There is a slight learning curve as players get a handle on the movement templates, the importance of shifting down, and effective driving in general. But once it clicks and everyone understands that you can't blaze toward a wall in 5th gear and expect to do a 90 degree hard turn right in front of it, the game comes alive with challenge and competition. But control is never 100% certain, so there is always a flopped skid dice roll, a poorly chosen template, or a stupid risk that didn't pan out. There are also miracle drifts, cars coming in hot through the finish line literally on fire with one hull point left and five Hazard, and critical hit-laden attack rolls that wind up turning the tables dramatically.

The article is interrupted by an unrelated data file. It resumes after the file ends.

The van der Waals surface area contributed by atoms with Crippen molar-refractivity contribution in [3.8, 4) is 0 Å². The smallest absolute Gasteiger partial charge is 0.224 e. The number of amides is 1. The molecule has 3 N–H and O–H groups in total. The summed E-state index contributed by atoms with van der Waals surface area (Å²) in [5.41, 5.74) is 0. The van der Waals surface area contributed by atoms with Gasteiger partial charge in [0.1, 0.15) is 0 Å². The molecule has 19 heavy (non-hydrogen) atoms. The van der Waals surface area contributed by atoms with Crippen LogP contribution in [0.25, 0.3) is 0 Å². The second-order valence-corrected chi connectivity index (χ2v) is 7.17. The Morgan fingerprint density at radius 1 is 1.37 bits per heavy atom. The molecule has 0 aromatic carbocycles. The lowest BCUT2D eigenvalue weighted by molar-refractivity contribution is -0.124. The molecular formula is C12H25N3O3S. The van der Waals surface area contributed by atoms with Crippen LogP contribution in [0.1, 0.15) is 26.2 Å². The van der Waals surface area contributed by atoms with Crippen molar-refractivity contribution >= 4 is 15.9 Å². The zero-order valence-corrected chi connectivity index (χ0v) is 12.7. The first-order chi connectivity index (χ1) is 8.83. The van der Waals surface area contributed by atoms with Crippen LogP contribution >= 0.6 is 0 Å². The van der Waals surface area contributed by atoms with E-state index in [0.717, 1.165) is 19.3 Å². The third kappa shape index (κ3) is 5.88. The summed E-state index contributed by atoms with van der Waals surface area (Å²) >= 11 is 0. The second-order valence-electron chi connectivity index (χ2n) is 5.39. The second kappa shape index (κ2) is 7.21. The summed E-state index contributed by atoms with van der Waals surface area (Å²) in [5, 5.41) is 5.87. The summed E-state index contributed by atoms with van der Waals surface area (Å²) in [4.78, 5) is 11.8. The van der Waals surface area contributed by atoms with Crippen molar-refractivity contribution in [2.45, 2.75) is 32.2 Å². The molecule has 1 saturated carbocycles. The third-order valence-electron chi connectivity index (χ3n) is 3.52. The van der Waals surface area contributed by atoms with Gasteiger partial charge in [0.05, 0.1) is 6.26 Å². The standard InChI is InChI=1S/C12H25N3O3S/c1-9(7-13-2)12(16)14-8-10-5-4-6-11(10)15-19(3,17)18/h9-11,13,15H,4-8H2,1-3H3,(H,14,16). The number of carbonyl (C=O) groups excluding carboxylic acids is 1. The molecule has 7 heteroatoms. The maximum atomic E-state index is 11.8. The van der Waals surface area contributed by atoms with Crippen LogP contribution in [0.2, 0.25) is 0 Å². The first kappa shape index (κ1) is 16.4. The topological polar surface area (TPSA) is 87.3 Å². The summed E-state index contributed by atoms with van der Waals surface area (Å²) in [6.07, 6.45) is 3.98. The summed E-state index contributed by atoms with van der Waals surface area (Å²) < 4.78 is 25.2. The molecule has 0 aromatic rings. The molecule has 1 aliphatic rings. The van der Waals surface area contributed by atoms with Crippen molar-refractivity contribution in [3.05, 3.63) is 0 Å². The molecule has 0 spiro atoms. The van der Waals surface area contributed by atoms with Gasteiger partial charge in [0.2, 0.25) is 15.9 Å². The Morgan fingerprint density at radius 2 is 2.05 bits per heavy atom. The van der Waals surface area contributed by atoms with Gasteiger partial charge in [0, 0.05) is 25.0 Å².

If you've ever hoped that someone could make the "ultimate Mad Max game", Gaslands is it. Even the notion of salvaging Matchbox cars, random bits from other kits, and scrap materials like sprue clippings, toothpicks, and random pieces of whatever material works suits the setting. Beyond the endless possibilities of bespoke components it inspires, this game is an absolute masterpiece of tabletop design - narrative, compelling, and explosively fun to play.